I do know there is a new Building Regulation that covers the ducts (Approved Document R: https://www.planningportal.co.uk/info/200128/building_control/124/part_r_-_electronic_communications). It might or might not apply to your build depending on the nature of the work done (and when) but if you do comply, perhaps you can point them to this?
    • CommentAuthorgoodevans
    • CommentTime5 days ago
     
    I Imagine that the revor is enquiring about FTTP (not FFTP as stated) which is Fibre To The Premises. DarylP, you are right in that what the telecom marketing people call fibre is usually FTTC (fibre to the cabinet).

    If you are near enough to the cabinet FTTC service speeds can reach the heady levels of 80Mb/s but for me its only 17Mb/s because, although the cabinet is 500m away the copper goes all the way to the end of the village before coming back to our house. FTTP speeds start at a blistering 330Mb/s minimum - higher speeds are available.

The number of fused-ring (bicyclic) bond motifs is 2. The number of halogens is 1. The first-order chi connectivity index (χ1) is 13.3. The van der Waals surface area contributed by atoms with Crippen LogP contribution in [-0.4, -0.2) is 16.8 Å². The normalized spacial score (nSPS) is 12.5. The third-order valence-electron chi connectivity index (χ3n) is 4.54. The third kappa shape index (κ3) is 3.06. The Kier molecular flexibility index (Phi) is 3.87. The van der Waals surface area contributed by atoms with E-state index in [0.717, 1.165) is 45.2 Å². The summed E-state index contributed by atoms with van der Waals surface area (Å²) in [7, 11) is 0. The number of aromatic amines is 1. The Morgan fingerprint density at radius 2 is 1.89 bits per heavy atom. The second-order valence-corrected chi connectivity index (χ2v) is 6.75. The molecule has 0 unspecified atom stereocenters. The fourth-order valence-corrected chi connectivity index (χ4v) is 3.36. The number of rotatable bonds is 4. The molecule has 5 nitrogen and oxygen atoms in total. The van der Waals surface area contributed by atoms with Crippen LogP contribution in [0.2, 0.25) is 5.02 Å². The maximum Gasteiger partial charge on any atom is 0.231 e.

For domestic customers FTTP would still be fairly rare so I'm not surprised BT/Openreach are struggling with the order.

    Part R is easy to comply with you need an access point (it says nothing about what an access point is - I suspect the brown hole cover is sufficient - a duct from this point to where the network termination point is (i.e master phone socket) and according to the part R the duct can be "simply a hole drilled in the wall".
    •  
      CommentAuthordjh
    • CommentTime5 days ago
     
    Posted By: PeterStarckI now have WiMAX

    Where did you get that, if you don't mind me asking?

    Posted By: DarylPFibre does not mean continuous fibre... the last link from the street cabinet to the dwelling can be twisted copper.

    That's the difference between FTTP and FTTC.

    Posted By: Doubting_ThomasI do know there is a new Building Regulation that covers the ducts (Approved Document R:

    We had a discussion of this a little while ago: http://www.greenbuildingforum.co.uk/newforum/comments.php?DiscussionID=15293

    I just found a useful guide that explains what is connected to the end of a fibre: https://www.ournetwork.openreach.co.uk/resources/site1/General/Downloads/fibre_developer_handbook.pdf